The so-called Wednesday Night Wars are a good example of wrestling being more exciting. ROH is now the lead-in show for TNA's Impact Wrestling on Destination America, in direct competition with WWE's white hot NXT show and the weekly one hour cinematic masterpiece that is Lucha Underground. All of those shows but Impact are great. They have their own distinct tropes and identities and they feel fresh, new and exciting. Impact, despite its numerous flaws and the fact that it's just flat out not good, has a dedicated fan base who will tune in (and, perhaps more importantly, defend it) every week. It's a concentration of shows that illustrates the variety of styles and approaches that can be taken within the pro wrestling format.
Calling it a rise in popularity rather than a definitive boom period also neatly covers the issue of WWE's dominance. The phrase boom period conjures up an image of another wrestling promotion becoming successful enough to challenge WWE's status as top (big) dog. That won't happen. WWE has so much cash flowing in and so many draws and talents at their disposal that they're going to be on top until some sort of major, unpredictable catastrophe befalls them. The company best placed to challenge them, New Japan, are years away from even trying in North America, although they're comfortably smashing WWE to pieces in Japan.
No, a rise in popularity makes it clear we're discussing the status of the wrestling biz as a whole, particularly the non-WWE segment. And this finally brings me around to my point: I think the company that will do best as wrestling gets a little more popular in mainstream culture is the company that makes the best use of female talent.
|Give this woman a women's division to head up. Watch the money roll in.|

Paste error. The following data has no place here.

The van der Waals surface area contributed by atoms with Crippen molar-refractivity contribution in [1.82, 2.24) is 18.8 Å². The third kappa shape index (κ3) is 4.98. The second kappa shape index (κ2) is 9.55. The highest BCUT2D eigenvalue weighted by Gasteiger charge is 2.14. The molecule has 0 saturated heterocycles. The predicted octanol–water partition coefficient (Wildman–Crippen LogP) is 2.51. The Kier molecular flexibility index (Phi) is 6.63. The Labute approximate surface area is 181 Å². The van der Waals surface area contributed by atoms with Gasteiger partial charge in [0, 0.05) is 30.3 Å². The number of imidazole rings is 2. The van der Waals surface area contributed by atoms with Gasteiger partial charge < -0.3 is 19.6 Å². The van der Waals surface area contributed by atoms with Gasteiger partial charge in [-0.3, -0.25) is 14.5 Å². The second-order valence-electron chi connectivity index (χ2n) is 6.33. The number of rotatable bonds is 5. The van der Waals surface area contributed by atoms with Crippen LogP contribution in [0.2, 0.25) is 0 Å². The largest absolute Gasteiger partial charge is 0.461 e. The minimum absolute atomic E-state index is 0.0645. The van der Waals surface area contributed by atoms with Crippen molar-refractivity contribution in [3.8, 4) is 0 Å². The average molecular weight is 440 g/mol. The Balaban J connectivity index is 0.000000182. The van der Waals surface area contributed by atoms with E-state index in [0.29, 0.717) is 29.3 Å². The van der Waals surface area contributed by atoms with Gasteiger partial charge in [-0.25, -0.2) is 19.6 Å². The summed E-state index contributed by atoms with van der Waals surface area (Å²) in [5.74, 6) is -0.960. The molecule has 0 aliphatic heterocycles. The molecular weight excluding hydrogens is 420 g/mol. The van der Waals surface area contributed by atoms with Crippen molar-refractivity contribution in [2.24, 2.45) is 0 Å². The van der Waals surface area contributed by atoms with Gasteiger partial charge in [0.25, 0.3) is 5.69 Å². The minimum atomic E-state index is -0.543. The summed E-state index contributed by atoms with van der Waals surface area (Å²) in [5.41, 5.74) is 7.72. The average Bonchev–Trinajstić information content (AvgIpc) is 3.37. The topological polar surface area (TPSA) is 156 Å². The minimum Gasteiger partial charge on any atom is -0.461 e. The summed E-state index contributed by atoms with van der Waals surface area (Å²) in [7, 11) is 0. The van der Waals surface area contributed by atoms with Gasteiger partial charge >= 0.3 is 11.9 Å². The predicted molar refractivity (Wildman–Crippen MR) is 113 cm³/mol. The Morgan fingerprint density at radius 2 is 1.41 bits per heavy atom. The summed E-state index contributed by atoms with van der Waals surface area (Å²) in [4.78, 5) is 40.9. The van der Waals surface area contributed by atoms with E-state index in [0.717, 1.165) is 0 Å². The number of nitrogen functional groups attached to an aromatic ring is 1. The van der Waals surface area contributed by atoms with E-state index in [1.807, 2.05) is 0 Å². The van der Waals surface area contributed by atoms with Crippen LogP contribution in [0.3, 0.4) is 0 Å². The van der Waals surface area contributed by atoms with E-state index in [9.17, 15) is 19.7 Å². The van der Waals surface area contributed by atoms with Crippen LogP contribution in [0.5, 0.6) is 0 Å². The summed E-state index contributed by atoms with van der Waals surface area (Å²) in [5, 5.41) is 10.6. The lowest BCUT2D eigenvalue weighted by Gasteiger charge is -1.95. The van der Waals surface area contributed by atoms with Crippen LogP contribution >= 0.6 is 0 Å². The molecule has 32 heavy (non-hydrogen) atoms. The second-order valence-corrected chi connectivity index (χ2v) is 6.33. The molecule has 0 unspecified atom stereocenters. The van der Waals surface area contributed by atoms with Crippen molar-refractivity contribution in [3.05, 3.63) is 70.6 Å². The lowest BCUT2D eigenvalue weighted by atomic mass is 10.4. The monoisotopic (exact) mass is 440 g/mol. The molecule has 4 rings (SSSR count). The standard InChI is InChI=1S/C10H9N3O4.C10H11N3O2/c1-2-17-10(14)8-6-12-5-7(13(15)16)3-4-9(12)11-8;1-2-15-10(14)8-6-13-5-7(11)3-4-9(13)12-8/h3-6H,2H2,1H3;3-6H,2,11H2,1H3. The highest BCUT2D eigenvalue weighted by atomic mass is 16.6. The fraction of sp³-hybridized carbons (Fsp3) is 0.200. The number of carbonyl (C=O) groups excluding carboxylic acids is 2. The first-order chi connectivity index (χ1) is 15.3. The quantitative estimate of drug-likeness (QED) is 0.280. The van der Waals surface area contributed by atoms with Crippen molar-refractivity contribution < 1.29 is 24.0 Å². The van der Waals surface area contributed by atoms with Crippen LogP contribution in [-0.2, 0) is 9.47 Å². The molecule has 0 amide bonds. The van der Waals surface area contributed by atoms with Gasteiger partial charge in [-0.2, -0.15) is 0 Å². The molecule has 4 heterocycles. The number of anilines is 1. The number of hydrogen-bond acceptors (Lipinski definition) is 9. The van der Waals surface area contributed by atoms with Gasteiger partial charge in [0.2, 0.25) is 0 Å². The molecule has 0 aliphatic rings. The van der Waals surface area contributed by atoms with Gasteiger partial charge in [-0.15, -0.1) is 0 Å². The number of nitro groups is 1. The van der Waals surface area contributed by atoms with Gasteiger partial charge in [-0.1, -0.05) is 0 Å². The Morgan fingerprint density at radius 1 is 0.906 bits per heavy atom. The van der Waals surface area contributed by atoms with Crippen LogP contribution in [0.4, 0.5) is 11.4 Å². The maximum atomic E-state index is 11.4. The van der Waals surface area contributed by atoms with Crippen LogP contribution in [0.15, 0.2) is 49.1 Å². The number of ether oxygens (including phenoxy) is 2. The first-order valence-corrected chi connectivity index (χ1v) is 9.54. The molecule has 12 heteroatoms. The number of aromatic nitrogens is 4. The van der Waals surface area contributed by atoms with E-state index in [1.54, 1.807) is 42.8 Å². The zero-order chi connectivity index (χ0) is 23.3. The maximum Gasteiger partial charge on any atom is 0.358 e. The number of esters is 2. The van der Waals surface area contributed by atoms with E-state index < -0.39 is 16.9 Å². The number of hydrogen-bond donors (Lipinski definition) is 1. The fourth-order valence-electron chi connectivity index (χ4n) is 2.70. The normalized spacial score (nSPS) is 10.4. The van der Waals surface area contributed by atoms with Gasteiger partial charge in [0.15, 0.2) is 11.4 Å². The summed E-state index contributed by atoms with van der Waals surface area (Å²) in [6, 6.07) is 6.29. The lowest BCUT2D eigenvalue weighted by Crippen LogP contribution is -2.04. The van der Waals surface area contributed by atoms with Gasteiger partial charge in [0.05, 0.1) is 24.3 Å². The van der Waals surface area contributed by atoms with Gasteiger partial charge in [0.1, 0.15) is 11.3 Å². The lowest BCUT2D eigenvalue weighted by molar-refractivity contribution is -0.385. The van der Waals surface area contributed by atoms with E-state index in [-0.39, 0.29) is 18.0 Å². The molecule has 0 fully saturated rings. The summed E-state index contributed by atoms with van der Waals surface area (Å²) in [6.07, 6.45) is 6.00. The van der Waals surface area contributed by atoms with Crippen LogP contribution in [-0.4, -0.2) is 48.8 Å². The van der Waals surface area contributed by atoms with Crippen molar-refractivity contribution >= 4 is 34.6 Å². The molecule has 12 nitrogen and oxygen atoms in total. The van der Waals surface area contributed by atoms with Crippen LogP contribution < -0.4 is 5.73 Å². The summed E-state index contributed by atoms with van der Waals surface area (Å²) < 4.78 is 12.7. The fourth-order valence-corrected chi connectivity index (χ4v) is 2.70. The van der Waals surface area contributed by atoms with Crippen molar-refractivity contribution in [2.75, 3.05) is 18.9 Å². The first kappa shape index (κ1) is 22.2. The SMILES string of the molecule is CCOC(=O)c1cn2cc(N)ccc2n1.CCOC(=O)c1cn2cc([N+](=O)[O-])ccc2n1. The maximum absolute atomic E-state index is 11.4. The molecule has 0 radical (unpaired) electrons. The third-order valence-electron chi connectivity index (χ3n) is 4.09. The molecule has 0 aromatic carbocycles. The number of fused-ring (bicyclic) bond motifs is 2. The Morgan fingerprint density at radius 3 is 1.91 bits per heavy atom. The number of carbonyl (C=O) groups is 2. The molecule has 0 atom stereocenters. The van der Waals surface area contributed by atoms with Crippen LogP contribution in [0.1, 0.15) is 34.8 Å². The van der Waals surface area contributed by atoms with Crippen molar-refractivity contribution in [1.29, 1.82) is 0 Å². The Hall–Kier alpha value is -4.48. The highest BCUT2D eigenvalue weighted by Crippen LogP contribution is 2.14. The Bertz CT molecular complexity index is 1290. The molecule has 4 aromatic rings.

Looking back it's clear that the last few years have seen the status of women's wrestling progress considerably. The prominence of Ivelisse Velez and Sexy Star in Lucha Underground and the entire women's division of NXT has simply helped to highlight the point, because they're TV shows. SHIMMER has been going for ten years now and has, along with Florida-based Shine, helped to create an environment in which all-women companies are a viable option for promoters.
These promotions being in a position to continue running shows illustrates that there's an audience for women's wrestling. So does the reaction that the performances of the wrestlers above get on TV. Just look at the response to the Banks versus Lynch match from Takeover: Unstoppable. WWE and TNA have been letting us down for years with shoddy women's divisions booked as afterthoughts, despite each group having had a solid division at one time or another over the last fifteen years1. Ring of Honor doesn't even have a women's division at all.
There's a gap in the market for a wrestling TV show that emphasises women's wrestling. NXT has made a lot of headway but so have LU, and it wouldn't be impossible for ROH to look at hiring some more women to go along with Maria, Veda Scott (who never seems to wrestle in ROH despite doing so elsewhere) and ODB. Global Force could theoretically launch with a fantastic women's league if Jarrett wanted to, there's enough available talent to be signed up. You can turn on any wrestling show and see guys killing it great matches. Making women min event attractions would be new and something wrestling fans are ready for. More importantly it would be a way to hook non-fans with something different. That's why I think good quality women's wrestling is going to be of increased importance in wrestling's future, whether there's another boom period coming or not.
1 For TNA it was the Knockouts. In the mid-00s they, along with the X Division, were a reason to watch TNA in the mid-00s. Then the writers decided to revert to the WWE approach of focusing on the world title scene, keeping women and cruiserweights as a side attraction.
A few years earlier WWE had Trish Stratus, Molly Holy, Ivory, Lita, Victoria, Gail Kim and others in a competitive women's division that produced good matches. It's not clear why they decided to scale the division back and reduce it to the filler role it occupied for about a decade. At least the company as a whole remained profitable and had other, enjoyable things going on instead. Which can't be said for TNA.